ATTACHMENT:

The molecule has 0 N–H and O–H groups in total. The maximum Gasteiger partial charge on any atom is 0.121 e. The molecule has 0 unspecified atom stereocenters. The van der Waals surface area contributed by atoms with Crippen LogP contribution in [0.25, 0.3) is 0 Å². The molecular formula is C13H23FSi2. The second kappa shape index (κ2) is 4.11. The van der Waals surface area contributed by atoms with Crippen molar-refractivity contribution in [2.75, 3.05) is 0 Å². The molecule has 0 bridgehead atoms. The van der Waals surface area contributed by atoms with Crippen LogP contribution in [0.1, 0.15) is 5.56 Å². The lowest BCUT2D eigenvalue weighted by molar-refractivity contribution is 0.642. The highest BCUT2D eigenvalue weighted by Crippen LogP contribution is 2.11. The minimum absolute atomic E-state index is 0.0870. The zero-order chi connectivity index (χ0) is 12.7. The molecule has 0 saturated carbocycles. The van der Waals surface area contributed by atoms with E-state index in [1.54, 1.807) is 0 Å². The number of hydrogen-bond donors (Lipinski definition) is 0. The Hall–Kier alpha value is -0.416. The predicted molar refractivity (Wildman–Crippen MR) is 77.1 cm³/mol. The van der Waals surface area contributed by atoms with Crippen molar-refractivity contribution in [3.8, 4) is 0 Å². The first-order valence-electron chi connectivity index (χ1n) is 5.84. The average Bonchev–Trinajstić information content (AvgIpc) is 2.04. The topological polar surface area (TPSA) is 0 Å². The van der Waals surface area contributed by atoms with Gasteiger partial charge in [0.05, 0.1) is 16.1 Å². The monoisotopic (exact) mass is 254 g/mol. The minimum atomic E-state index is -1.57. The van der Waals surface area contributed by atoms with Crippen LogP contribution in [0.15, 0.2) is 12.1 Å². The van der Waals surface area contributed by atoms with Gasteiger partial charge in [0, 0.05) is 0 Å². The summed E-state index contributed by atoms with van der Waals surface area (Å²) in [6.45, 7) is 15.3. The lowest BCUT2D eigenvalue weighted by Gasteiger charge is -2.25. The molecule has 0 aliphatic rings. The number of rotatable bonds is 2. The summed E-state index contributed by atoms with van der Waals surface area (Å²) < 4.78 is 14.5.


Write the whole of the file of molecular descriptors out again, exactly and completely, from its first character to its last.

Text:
The molecule has 0 N–H and O–H groups in total. The maximum Gasteiger partial charge on any atom is 0.121 e. The molecule has 0 unspecified atom stereocenters. The van der Waals surface area contributed by atoms with Crippen LogP contribution in [0.25, 0.3) is 0 Å². The molecular formula is C13H23FSi2. The second kappa shape index (κ2) is 4.11. The van der Waals surface area contributed by atoms with Crippen molar-refractivity contribution in [2.75, 3.05) is 0 Å². The molecule has 0 bridgehead atoms. The van der Waals surface area contributed by atoms with Crippen LogP contribution in [0.1, 0.15) is 5.56 Å². The lowest BCUT2D eigenvalue weighted by molar-refractivity contribution is 0.642. The highest BCUT2D eigenvalue weighted by Crippen LogP contribution is 2.11. The minimum absolute atomic E-state index is 0.0870. The zero-order chi connectivity index (χ0) is 12.7. The molecule has 0 saturated carbocycles. The van der Waals surface area contributed by atoms with E-state index in [1.54, 1.807) is 0 Å². The number of hydrogen-bond donors (Lipinski definition) is 0. The Hall–Kier alpha value is -0.416. The predicted molar refractivity (Wildman–Crippen MR) is 77.1 cm³/mol. The van der Waals surface area contributed by atoms with Crippen molar-refractivity contribution in [3.8, 4) is 0 Å². The first-order valence-electron chi connectivity index (χ1n) is 5.84. The average Bonchev–Trinajstić information content (AvgIpc) is 2.04. The topological polar surface area (TPSA) is 0 Å². The van der Waals surface area contributed by atoms with Gasteiger partial charge in [0.05, 0.1) is 16.1 Å². The monoisotopic (exact) mass is 254 g/mol. The minimum atomic E-state index is -1.57. The van der Waals surface area contributed by atoms with Crippen LogP contribution in [0.15, 0.2) is 12.1 Å². The van der Waals surface area contributed by atoms with Gasteiger partial charge in [0, 0.05) is 0 Å². The summed E-state index contributed by atoms with van der Waals surface area (Å²) in [6.45, 7) is 15.3. The lowest BCUT2D eigenvalue weighted by Gasteiger charge is -2.25. The molecule has 0 aliphatic rings. The number of rotatable bonds is 2. The summed E-state index contributed by atoms with van der Waals surface area (Å²) < 4.78 is 14.5.